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About table summary- the proposal of 07/2007

From: Sailesh Panchang <spanchang02@yahoo.com>
Date: Thu, 12 Aug 2010 13:09:10 -0700 (PDT)
Message-ID: <752040.70404.qm@web111714.mail.gq1.yahoo.com>
To: public-html-comments@w3.org
Cc: whatwg@whatwg.org
The recent decision about longdesc  made me revisit the table-summary proposal [1] again.
The examples of summary not being useful or summaries that duplicate stuff already on the page demonstrate that authors do not know how to write good summaries or determine when a summary is needed.
The argument misquotes Sec 508 guidance doc of 2001. The guidance doc recommends: use caption BECAUSE summary is not adequately supported by AT. This was in 2001.
Quoting a JAWS user who says he has summary disabled in the settings only  illustrates a user who does not know the features of his AT and not the usefulness / futility of the summary attribute. 
You say, “We are therefore in good company in recommending these techniques”. I say you have picked very very poor examples and you do not even realize it. It appears the intent is to argue just for the heck of it.
Well today in 2010 I can show countless pages with  badly coded tables: data tables without TH and layout tables with TH and summary and THEAD. So does that mean the elements like TABLE, TH, THEAD should be banned? Or does it highlight the fact there are authors who do not know / understand HTML?
The problem is most developers / authors do not know what AT is, how AT works, how a blind guy navigates a table, what non-visual access is, what  audio user interface is. So obviously you cannot expect them to write imaginative and helpful summaries. Think of  the more simple alt attribute for a moment. And you get  all kinds of rot being  written up as the alt-value simply because authors do not understand / care / or are writing it simply to pass a check by an automated tool. So do you suggest getting rid of all text equivalents because there are no good ones you can find? 
You say: “Furthermore, the summary="" attribute is intended only for non-sighted users, which runs contrary to our design principles of universal access. Hiding information from sighted users even when the information would be useful to them is not good design”.
No one is asking authors to hide  content that is meant for all users. On the contrary the summary is a means of giving extra help to VI users. It is meant to be written out only where needed in a manner that helps VI users navigate and understand the table. It is wasted on sighted users. Your argument sounds like: “Why should only blind individuals have the  opportunity to use white canes? Everyone should go around with white canes”. 
Disabling / getting rid of a feature that is AT and browser supported is not a good idea. The summary is like a cane and there is no reason to give up either.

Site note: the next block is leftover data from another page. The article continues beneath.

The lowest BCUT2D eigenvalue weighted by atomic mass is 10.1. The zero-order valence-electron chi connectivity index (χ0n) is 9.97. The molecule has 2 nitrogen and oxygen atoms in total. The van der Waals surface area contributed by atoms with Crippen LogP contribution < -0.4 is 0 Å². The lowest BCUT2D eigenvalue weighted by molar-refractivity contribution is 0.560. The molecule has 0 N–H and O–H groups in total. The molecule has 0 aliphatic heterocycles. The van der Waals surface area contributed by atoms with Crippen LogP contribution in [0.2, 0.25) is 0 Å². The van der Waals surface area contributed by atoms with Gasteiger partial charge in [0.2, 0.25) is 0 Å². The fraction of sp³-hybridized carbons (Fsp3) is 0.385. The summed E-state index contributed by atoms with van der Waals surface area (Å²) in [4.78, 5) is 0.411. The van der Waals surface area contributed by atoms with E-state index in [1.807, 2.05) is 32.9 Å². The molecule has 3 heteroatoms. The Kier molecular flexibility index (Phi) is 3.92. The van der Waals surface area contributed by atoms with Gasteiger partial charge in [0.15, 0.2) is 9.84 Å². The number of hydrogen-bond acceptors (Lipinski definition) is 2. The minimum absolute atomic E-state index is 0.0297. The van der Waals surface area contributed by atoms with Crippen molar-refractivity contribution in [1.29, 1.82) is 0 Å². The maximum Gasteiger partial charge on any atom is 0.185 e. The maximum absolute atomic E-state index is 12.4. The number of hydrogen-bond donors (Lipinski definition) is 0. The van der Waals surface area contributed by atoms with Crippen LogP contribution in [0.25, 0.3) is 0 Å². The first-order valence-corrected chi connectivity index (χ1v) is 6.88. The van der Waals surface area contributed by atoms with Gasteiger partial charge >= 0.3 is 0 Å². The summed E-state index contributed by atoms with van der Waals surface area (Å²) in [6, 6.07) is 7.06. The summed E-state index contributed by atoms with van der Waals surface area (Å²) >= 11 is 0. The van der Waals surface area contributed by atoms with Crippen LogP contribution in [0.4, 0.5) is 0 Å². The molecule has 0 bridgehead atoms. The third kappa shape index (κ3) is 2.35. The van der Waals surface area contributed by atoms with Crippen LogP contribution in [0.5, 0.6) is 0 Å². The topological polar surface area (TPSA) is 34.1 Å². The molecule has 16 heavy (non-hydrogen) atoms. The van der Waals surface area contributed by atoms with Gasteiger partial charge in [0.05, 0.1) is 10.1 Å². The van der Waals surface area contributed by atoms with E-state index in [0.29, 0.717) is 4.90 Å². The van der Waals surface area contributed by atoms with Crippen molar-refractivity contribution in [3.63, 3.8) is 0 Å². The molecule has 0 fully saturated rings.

Often developers end up misapplying accessibility techniques. When techniques are incorrectly used or applied in situations where they are not required, they create more accessibility problems. I have been auditing Web content for accessibility for a decade and advising  on how problems can be resolved and have seen this happen many times.  
 I have suggested to WCAG-WG they should include a general ‘failure technique’ to this effect. Although they recognize it,  they say a general technique like that is not testable. 
The conclusions drawn too are baseless, without evidence and ill-conceived bordering on the hilarious:
* have tables complicated enough that non-visual users need a description 
Counter: Financial / statistical tables get very complex. See census data or labor statistics or health / epidemiology data
 * are able to write a description
Counter: As stated above, authors / developers cannot write imaginative / helpful summaries without understanding how blind users use assistive technology and navigate tables. 

 * are not willing to expose this description to all users
Counter: The content meant to be exposed via a summary may  be of no significance to sighted users. Authors always have the ability to display whatever content they choose to.  
 * are not willing to use CSS techniques or <details> to hide the information from the default visual presentation
Counter: The value of the summary attribute is “content” and not merely presentational that it can be left to CSS 
 * will remember to update the attribute when the table changes.
Counter: That is certainly an accessibility issue that one sees all the time.e.g.  state of a UI element is not correctly reflected via text or alt is not updated when image-replacement technique is used by a script. Maybe they should ban UI elements or JavaScripts entirely!
Sailesh Panchang
Tel 571-344-1765
Centreville VA
* [1] http://lists.w3.org/Archives/Public/public-html/2010Jul/0052.html
Received on Thursday, 12 August 2010 20:09:45 GMT

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